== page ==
Widespread Democratic victories emphasize the importance of abortion as an issue going into 2024.
Since the Supreme Court overturned Roe v. Wade in the summer of 2022, every time abortion rights have appeared on the ballot — either explicitly or implicitly — they have succeeded. The same was true on Tuesday night when elections were held in Kentucky, Virginia, Ohio and several other states. All of these races were largely centered on the question of abortion.
In Kentucky, incumbent Democratic Gov. Andy Beshear focused much of his campaign messaging on the extreme anti-abortion policies of his opponent, Daniel Cameron. In one Beshear-backed ad, a woman who was raped by her stepfather at age 12 says that, “To tell a 12-year-old girl she must have the baby of her stepfather who raped her is unthinkable. I’m speaking out because women and girls need to have options. Daniel Cameron would give us none.” Beshear also campaigned on adding exceptions for rape and incest to Kentcky’s abortion ban, which currently only provides exceptions in cases where the pregnant person is at serious risk of death. These positions proved popular, even in deep-red Kentucky — but maybe we should not be so surprised; after all, only a year ago, voters in Kentucky rejected an amendment to the Kentucky state constitution that would have further limited access to reproductive healthcare.
Meanwhile, in Virginia, Republican Gov. Glen Younkgin sought to achieve a Republican trifecta and take control of both chambers of the Virginia General Assembly. Instead, Republicans lost the General Assembly, giving Democrats a majority in both chambers of the state legislature. Democrats took back the Virginia House of Delegates and retained control of the Virginia State Senate after running against Youngkin’s proposed 15-week abortion “limit.” Youngkin described the ban as “common sense,” but voters did not seem to agree. Interviews with multiple Virginians who pulled the lever for Democrats came away with a similar message: “I don’t like the 15-week ban.”
But the most significant victory for reproductive freedom came from Ohio, where access to abortion was on the ballot in the form of the Ohio Issue one special election. Issue one codified access to abortion within the Ohio State Constitution, nullifying the current abortion ban in place in the state. The ballot initiative, which was the subject of multiple unsuccessful Republican attempts at sabotage, was passed with 56% support from Ohioans. The issue was popular amongst both men and women, people ages 18 to 64, people of all races, voters with a college education and those without, urban and suburban voters and voters who identified as liberal and moderate. Support for the issue was also not closely tied to voters’ approval of President Biden, as more than 70% of those who stated that they “somewhat disapproved” of the president still voted in favor of the initiative.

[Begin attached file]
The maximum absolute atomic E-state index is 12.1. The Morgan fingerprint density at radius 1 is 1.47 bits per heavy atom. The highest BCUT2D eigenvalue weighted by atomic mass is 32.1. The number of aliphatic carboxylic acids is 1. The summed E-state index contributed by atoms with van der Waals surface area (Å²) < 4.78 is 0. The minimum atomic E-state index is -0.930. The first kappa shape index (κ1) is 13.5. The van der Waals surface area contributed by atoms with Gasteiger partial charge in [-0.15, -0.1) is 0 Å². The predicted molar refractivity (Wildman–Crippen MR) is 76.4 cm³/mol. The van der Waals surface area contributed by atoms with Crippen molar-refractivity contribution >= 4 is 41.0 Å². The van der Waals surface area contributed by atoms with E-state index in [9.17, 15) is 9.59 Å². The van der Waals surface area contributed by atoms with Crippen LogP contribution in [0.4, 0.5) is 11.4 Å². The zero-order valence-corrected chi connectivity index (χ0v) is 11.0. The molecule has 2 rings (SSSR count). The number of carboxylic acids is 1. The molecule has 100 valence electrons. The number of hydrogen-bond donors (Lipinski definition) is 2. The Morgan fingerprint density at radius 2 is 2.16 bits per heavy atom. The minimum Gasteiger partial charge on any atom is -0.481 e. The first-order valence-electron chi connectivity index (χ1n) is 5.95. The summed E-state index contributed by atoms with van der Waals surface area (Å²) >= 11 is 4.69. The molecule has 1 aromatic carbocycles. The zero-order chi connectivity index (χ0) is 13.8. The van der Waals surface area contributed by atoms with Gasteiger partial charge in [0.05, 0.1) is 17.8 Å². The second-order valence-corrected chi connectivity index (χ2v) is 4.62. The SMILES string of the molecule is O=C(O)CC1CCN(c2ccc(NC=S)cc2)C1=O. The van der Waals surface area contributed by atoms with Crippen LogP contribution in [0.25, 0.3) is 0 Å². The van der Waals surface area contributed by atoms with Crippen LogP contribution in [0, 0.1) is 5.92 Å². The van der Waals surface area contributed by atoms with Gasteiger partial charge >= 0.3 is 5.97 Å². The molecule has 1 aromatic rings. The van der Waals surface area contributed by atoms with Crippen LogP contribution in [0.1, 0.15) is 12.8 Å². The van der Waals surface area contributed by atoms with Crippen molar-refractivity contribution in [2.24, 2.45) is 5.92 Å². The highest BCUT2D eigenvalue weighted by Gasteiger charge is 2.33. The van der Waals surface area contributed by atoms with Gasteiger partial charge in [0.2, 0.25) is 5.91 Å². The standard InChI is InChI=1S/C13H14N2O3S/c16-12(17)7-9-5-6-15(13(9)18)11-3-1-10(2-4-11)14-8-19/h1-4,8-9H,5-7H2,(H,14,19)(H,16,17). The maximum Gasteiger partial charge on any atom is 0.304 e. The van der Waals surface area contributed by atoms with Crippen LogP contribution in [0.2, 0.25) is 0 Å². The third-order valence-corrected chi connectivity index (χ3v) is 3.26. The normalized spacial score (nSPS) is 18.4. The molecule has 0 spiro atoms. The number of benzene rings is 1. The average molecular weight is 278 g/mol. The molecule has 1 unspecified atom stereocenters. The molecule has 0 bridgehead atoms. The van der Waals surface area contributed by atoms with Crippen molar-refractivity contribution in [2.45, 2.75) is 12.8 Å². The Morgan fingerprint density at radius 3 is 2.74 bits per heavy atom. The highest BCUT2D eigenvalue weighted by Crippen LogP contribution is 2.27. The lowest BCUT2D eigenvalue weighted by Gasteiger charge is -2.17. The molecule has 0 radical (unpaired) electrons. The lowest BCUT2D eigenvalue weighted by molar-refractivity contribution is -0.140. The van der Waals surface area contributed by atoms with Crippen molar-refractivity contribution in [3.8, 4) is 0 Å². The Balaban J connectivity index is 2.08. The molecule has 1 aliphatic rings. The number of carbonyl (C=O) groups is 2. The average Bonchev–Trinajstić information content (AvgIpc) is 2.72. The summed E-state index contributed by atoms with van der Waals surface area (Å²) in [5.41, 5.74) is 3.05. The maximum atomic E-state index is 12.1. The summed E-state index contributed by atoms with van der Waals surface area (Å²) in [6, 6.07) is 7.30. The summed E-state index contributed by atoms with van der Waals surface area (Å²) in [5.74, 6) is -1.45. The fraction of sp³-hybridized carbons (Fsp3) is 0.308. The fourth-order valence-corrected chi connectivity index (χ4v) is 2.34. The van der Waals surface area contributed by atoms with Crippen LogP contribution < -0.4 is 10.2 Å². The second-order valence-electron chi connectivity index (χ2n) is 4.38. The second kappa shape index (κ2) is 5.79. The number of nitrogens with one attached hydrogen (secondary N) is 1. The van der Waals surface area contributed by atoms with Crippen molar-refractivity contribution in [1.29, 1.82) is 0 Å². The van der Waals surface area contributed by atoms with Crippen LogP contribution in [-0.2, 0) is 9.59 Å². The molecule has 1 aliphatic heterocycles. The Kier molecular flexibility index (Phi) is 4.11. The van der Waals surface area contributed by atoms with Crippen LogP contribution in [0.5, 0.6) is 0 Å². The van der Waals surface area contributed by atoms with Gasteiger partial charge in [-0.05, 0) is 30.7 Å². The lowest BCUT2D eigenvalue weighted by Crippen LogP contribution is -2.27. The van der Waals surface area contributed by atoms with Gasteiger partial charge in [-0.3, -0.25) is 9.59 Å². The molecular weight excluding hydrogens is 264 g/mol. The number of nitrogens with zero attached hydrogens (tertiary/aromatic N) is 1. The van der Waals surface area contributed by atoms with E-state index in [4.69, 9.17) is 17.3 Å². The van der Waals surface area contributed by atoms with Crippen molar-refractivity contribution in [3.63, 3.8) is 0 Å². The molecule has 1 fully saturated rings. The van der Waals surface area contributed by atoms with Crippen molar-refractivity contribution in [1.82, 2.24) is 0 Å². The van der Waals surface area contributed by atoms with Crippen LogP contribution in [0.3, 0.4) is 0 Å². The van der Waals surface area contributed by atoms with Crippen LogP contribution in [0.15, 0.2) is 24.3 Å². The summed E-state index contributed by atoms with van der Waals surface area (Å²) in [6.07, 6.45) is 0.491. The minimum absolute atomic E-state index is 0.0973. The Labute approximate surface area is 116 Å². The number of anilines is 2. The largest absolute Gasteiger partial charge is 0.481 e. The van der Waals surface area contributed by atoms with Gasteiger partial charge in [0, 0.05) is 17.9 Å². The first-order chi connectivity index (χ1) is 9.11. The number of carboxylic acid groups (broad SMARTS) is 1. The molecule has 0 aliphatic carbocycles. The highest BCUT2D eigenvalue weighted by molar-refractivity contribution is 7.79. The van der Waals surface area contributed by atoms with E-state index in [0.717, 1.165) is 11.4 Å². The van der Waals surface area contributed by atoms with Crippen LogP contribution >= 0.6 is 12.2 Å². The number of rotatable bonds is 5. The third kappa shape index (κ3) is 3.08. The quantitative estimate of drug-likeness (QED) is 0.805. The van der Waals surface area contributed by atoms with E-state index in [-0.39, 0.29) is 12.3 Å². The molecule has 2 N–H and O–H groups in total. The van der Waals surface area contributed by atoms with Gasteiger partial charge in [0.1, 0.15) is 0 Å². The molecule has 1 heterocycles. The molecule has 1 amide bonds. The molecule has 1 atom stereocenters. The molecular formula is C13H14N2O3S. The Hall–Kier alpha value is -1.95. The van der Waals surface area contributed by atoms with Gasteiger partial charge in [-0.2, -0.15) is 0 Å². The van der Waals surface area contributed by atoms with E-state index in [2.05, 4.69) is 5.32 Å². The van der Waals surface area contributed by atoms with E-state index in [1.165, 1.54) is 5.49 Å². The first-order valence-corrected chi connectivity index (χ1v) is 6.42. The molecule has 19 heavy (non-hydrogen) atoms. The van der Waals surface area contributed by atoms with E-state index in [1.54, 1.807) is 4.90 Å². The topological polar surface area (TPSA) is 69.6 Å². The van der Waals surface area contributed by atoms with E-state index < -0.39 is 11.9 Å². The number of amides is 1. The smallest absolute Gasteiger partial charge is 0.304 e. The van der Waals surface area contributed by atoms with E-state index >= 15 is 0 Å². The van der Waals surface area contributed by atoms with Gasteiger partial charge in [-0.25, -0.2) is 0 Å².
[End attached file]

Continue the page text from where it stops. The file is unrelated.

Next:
All of this proves something that Democratic activists and strategists have been saying since the 2022 midterms: abortion is going to remain a salient political issue for a long, long time. Not only will it be salient, it will also be a winning issue for pro-choice candidates. Abortion has yet to fail any time it has appeared on the ballot. It motivates support amongst voters, brings in campaign donations and rallies volunteers. It is not an issue Democrats should run from or dance around. Being pro-choice wins elections. In fact, the only major race Democrats lost on Tuesday night, the Mississippi gubernatorial race, was the only race in which the Democrat did not make support for abortion rights a central piece of his campaign. All this together makes a clear case for Democrats, including the president, going into 2024: support abortion. Say abortion. Make access to basic, necessary healthcare a central point of your campaign. It is not a wedge issue, it is not a base issue. It is an American issue and one that voters across the nation are keenly feeling. As we move deeper into election season, Democrats should not underestimate the power of reproductive freedom and should give it the attention and unmitigated support it deserves.